If you’re a mountain biker who loves night riding chances are you’re familiar with the quest for the ultimate trail light. You know the one. It’s the beautifully machined piece of kit that is super bright, small in size, lightweight, robust and burns all night long. Maybe the 2013 Exposure Reflex Mk1 is the high performance mountain bike light you’ve been looking for!
As impressive and efficient as modern lights are, brightness combined with long burn times still requires significant energy. It’s a challenge bike light manufacturers attempt to address in various ways, most commonly by increasing battery capacity and/or by offering compromised performance.
Ultimate Sports Engineering, the UK based manufacturer of Exposure Lights, have headed in a new direction with the release of the Reflex Mk1, their new flagship high performance bike light for 2013. In short the Reflex features adaptive technology (including temperature sensors and accelerometers) that allows the light unit to sense how fast and at what gradient the bike is traveling and automatically adjust output (250-2200 Lumens) on the fly.
– An automatic response to a stimulus.
– A lonely child; in charge of finding treasures in the dark (Duran Duran)
Is the Reflex a game changer out on the trail? Thanks to BikeBox, the Australian distributor for Exposure Lights, I’ve had a Reflex Mk1 to test on the trails of Central Victoria. Read on!
Exposure Reflex Mk1 equals Smaller, Lighter, Brighter, Smarter Lights
Prior to the release of the Reflex, Exposure’s flagship handlebar mounted light was the Six Pack, followed by the MaxX-D. Comparing the three highlights key benefits of Reflex Technology.
|Lumens||Weight||LEDs||Burn Time||Mode Access|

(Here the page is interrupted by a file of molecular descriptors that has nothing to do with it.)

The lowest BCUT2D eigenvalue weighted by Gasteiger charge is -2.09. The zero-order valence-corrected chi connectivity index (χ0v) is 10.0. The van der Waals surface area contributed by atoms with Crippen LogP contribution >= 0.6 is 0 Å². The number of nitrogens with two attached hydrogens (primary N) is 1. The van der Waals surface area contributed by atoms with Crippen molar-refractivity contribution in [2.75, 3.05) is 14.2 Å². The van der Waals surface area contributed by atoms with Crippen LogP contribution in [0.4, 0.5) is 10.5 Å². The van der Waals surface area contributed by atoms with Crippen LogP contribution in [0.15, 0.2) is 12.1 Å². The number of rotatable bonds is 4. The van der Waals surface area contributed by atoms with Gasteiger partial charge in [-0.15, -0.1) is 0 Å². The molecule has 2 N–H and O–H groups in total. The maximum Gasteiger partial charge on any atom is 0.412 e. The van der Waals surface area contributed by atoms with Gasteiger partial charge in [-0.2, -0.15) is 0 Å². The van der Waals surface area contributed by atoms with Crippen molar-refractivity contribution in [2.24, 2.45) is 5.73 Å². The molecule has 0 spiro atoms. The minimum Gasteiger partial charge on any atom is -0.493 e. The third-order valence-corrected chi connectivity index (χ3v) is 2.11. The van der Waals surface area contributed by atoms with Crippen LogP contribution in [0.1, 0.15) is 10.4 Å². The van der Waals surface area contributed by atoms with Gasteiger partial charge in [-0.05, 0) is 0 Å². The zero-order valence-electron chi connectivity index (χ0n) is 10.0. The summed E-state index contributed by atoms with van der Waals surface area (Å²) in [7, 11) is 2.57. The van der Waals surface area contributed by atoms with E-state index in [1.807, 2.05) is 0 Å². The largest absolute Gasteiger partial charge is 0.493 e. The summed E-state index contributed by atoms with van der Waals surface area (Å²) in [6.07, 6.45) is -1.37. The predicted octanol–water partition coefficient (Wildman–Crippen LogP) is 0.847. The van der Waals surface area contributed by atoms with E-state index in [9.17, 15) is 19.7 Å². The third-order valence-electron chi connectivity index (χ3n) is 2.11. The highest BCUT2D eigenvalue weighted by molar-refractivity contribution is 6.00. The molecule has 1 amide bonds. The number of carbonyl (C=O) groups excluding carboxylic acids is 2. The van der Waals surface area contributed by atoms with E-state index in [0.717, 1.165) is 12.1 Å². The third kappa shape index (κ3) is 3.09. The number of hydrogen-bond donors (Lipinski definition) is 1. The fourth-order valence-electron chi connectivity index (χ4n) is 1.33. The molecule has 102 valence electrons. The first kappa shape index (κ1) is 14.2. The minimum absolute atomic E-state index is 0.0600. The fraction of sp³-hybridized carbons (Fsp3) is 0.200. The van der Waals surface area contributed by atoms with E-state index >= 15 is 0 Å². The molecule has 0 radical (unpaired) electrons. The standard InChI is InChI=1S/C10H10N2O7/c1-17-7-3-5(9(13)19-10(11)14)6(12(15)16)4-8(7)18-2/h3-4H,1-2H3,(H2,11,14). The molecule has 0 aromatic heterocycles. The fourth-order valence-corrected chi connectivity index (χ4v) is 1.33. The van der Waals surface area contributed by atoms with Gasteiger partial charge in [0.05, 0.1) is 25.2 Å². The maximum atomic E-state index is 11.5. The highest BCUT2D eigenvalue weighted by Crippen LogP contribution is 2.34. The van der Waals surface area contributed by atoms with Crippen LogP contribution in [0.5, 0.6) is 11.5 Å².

|Exposure Reflex||250-2200||300grams||3 XML||2 – 36 hrs||Auto/Manual|
|Exposure Six Pack||2000||455grams||6 XPG||2 – 36 hrs||Manual|
|Exposure MaxX-D||1600||295grams||4 XPG||2 – 36 hrs||Manual|
I have all three lights. Prior to the Reflex, I would always chose the MaxX-D over the Six Pack. The MaxX-D’s size and weight is pretty much right on the money for a handlebar mounted light. As mega as the Six Pack is, IMO it’s just too chunky. Post Reflex there is no choice – the Reflex is a next generation light that stands head and shoulders above its siblings. It’s an impressive combination of size, weight, brightness and smarts.
Digital Fuel Gauge
Falling into the category of ‘Why don’t all lights have this?’ is the Reflex’s digital fuel and mode gauge. The live display of remaining output in hours and minutes is an exceptionally cool and useful feature out on the trail. No more guessing if you have enough battery power to make it home or if you need to toggle to a different output mode. The display also provides a user friendly interface for accessing and setting modes, along with indicating the percentage charged when recharging. Cool stuff overall!
Mounting the Exposure Reflex Mk1
The Reflex mounts to the handlebar using Exposure’s standard Quick Release Handlebar Bracket, compatible with all lights manufactured since 2005. The Quick Release Handlebar Bracket is a neat, unobtrusive system that can be left mounted on the bike.
Other Features of the Exposure Reflex Mk1
The Reflex also includes features found on other 2013 Exposure lights including:
- Optimised Mode Selector
OMS allows the rider to manually select from a range of programs to achieve a fixed level of brightness/burn time.
- Smart Port Technology Plus (SPT+)
Allows the unit to power additional lights, remote switches and even charge other USB devices such as Smartphones.